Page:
Following the departure of UCLA and USC to the Big 10, Pac-12 said on Friday that it will explore its own expansion options.
With the conference now in a highly tense position with UCLA and USC departing in 2024, the Pac-12 board of directors met Friday morning and “mandated the conference to explore all options for expansion,” the league said in a statement.
“The 10 rectors and university presidents remain committed to the common mission of academic and athletic excellence on behalf of our student-athletes,” the statement said.
The transition of UCLA and USC follows Texas and Oklahoma, who moved from the Big 12 to the SEC last summer. This is a major blow to Pac-12 as the Big Ten and the SEC further distance themselves financially from the rest of the FBS conferences.
The Big Ten are currently negotiating the next media rights deal, which could be worth billions of dollars. The league’s existing agreements with ESPN and Fox are for the 2022-23 school year. With the Los Angeles media market now in the pocket of the Big Ten, the league’s media rights are now exponentially more valuable.
At the same time, the value of the Pac-12 plummeted without USC and UCLA, its two flagships. This new reality has no doubt left the remaining 10 members of the league worried about what’s next.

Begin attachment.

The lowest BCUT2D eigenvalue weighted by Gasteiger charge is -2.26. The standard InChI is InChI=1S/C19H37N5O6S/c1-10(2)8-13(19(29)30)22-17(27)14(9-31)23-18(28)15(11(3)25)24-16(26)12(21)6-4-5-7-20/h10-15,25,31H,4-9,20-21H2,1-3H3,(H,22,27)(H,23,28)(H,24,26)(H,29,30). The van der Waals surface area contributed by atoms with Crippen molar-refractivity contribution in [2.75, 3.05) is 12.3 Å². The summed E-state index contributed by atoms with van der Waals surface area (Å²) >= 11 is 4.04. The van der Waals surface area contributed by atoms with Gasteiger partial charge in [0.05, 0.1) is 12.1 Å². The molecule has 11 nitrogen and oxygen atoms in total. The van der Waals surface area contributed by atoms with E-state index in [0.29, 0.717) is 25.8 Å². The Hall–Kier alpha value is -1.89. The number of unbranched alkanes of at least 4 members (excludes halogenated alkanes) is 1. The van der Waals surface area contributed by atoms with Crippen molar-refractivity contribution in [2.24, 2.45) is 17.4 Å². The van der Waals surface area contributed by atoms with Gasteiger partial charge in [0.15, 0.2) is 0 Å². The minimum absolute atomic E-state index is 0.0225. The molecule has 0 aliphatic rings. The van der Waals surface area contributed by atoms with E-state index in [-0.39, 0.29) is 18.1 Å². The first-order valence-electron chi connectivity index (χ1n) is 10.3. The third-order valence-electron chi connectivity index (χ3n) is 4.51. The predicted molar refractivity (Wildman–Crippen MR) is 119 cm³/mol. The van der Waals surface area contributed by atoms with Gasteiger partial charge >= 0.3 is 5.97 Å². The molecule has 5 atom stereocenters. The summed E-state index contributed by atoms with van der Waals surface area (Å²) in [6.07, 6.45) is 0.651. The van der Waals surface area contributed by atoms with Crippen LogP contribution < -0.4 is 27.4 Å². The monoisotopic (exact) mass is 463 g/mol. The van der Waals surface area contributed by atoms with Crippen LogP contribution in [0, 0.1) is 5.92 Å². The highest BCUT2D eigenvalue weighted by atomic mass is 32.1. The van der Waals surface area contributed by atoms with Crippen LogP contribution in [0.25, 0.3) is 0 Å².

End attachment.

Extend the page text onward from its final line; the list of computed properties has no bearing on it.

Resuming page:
On Thursday, Pac-12 said it was “extremely surprised and disappointed” by UCLA and USC’s decision, but “confident” the conference “will continue to thrive and grow into the future.”
Will the remaining Pac-12 schools look elsewhere?
The movement among schools will almost certainly continue. The Pac-12 statement says so. But it would be naïve to believe that existing Pac-12 members — especially Oregon and Washington — won’t look to the greener and more profitable pastures of the Big Ten, rather than stay in Pac-12.
It is not yet known if the Big Ten are interested in adding these schools. Notre Dame is seen by many as a bigger prize if the Big Ten continues its expansion. At the same time, some of the top echelon members of the ACC may also have their own wandering views of the Big Ten or the SEC.
How can Pac-12 counteract this? Would adding schools like Boise State or San Diego State from Mountain West be helpful? Could the league try to form some sort of merger with the Big 12? When Texas and Oklahoma left the Big 12, the Big 12 reportedly looked at Pac-12 with the idea before it turned around and added BYU, Cincinnati, Houston and UCF. Now the tide has changed and the Big 12 appears to be in a stronger position than the Pac-12.
There’s also the looming college football playoff issue. The contract with the current four-team model ends after the 2026 season. Something new will replace it after the proposed extended 12-team model failed.
The ACC and Pac-12 voted against this model, which would have placed six automatic bets on the top six league champions. With that in mind, the Pac-12 and ACC champions would almost certainly earn playoff berths every year. Instead, the lack of access to the playoffs – with the goal of a national championship – is another big reason for the remaining Pac-12 members to pursue other options.
Buckle up. The rest of the summer could be very interesting.